Scenes from a City

On the train
There is a knapsack
By itself
On the seat at the end of the aisle.

I am alone with it.
What was I doing?
Where was my awareness?
Out the train window
As we went through
The forest preserve.
And now I am alone
With the cause
Of my death?

The conductor marches past me
Eyes the bag,
Pokes it--
And a voice comes
From down the aisle:
"Oh, sorry, that's mine.
I just came down
To talk to my friend."

The conductor is incredulous.

"This is yours?"


"Yeah. I told the other conductor
I was coming back up in a second."

"Come up now," this conductor says.
"Not a second later."

As the man brushes past me
To get his bag, he mutters:
"Fuckin' guy."


Through the window
Of a bistro
I watch an urban pantomime:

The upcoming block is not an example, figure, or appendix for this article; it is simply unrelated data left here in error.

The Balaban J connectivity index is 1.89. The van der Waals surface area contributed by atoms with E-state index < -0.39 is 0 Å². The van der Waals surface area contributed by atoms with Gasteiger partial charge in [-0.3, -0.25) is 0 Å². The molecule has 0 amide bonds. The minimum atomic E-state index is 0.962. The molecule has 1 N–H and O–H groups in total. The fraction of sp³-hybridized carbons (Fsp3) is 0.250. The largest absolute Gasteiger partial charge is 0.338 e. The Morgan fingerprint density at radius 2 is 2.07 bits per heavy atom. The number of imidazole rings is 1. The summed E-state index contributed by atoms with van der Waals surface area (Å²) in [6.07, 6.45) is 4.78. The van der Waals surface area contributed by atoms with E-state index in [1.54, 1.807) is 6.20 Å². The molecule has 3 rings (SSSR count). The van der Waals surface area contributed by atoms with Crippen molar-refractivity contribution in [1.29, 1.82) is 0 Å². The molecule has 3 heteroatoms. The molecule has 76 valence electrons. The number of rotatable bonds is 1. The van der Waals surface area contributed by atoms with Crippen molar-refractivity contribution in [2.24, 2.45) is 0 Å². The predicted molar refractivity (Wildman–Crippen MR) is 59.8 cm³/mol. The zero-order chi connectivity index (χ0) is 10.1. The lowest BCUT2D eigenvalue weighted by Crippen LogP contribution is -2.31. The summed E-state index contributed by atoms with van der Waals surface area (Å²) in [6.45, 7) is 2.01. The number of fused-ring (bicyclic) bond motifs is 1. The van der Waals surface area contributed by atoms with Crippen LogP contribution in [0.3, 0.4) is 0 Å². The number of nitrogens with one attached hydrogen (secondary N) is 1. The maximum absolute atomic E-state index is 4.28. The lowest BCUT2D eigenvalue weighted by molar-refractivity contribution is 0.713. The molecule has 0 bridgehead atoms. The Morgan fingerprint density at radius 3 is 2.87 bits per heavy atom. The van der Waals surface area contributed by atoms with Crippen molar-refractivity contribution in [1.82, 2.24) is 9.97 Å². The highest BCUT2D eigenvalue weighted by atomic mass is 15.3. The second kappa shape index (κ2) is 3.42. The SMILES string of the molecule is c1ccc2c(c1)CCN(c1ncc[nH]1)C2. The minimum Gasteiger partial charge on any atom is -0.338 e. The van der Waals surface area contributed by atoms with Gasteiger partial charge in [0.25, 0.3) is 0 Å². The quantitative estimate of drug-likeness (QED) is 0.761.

Two couples
At a sidewalk table
In the anticipation
Of gustatory delight.

Then there is a man, a thin Black man, holding out his hand, shouting, almost testifying, one hand out, the other beseeching the heedless heavens. Without looking at him, one of the men reaches into his pocket, pulls out a dollar, presses it into the thin man's palm.

The thin man looks,
Where is the kindness
In this ruined world?
Where is the promise of plenty?

Clearly inconvenienced, the man reaches into his pocket, pushing the humid fabric aside with his moist hand, raising his hips, still not looking the thin man in the face. The woman across from him also produces a dollar. The thin man has collected three dollars, although no acknowledgement of his existence, much less his predicament.

The thin man
Walks away from the sidewalk
Shouting thanks
Praising his patrons
They smile
But still do not look
When he is sure of this
He looks at the three dollars
Clenches them in his fist
And pumps that fist
Into the summer sky.

--Mr. Gobley

1 comment:

karen said...

How often do you see pantomimes like that one?